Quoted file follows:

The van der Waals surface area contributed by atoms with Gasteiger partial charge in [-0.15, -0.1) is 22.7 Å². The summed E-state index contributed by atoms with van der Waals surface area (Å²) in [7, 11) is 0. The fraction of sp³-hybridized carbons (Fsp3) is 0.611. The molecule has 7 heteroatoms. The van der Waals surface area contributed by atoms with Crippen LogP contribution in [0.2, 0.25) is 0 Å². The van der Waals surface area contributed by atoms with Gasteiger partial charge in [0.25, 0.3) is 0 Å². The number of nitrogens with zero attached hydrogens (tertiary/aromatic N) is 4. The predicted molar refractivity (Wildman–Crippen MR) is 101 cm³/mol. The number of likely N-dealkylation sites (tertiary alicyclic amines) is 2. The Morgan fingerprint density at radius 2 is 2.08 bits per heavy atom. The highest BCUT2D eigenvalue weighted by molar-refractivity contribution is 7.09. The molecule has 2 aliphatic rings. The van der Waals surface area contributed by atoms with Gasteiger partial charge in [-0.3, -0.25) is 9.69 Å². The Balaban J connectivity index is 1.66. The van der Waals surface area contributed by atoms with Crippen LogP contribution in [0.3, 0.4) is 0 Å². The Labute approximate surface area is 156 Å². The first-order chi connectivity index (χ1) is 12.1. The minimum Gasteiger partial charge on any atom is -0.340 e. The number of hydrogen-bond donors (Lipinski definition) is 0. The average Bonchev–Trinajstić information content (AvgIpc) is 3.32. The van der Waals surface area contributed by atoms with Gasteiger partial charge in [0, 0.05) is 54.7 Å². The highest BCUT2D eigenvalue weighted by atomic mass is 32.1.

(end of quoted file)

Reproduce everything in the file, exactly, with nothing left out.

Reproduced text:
The van der Waals surface area contributed by atoms with Gasteiger partial charge in [-0.15, -0.1) is 22.7 Å². The summed E-state index contributed by atoms with van der Waals surface area (Å²) in [7, 11) is 0. The fraction of sp³-hybridized carbons (Fsp3) is 0.611. The molecule has 7 heteroatoms. The van der Waals surface area contributed by atoms with Crippen LogP contribution in [0.2, 0.25) is 0 Å². The van der Waals surface area contributed by atoms with Gasteiger partial charge in [0.25, 0.3) is 0 Å². The number of nitrogens with zero attached hydrogens (tertiary/aromatic N) is 4. The predicted molar refractivity (Wildman–Crippen MR) is 101 cm³/mol. The number of likely N-dealkylation sites (tertiary alicyclic amines) is 2. The Morgan fingerprint density at radius 2 is 2.08 bits per heavy atom. The highest BCUT2D eigenvalue weighted by molar-refractivity contribution is 7.09. The molecule has 2 aliphatic rings. The van der Waals surface area contributed by atoms with Gasteiger partial charge in [-0.3, -0.25) is 9.69 Å². The Balaban J connectivity index is 1.66. The van der Waals surface area contributed by atoms with Crippen LogP contribution in [0.3, 0.4) is 0 Å². The Labute approximate surface area is 156 Å². The first-order chi connectivity index (χ1) is 12.1. The minimum Gasteiger partial charge on any atom is -0.340 e. The number of hydrogen-bond donors (Lipinski definition) is 0. The average Bonchev–Trinajstić information content (AvgIpc) is 3.32. The van der Waals surface area contributed by atoms with Gasteiger partial charge in [0, 0.05) is 54.7 Å². The highest BCUT2D eigenvalue weighted by atomic mass is 32.1.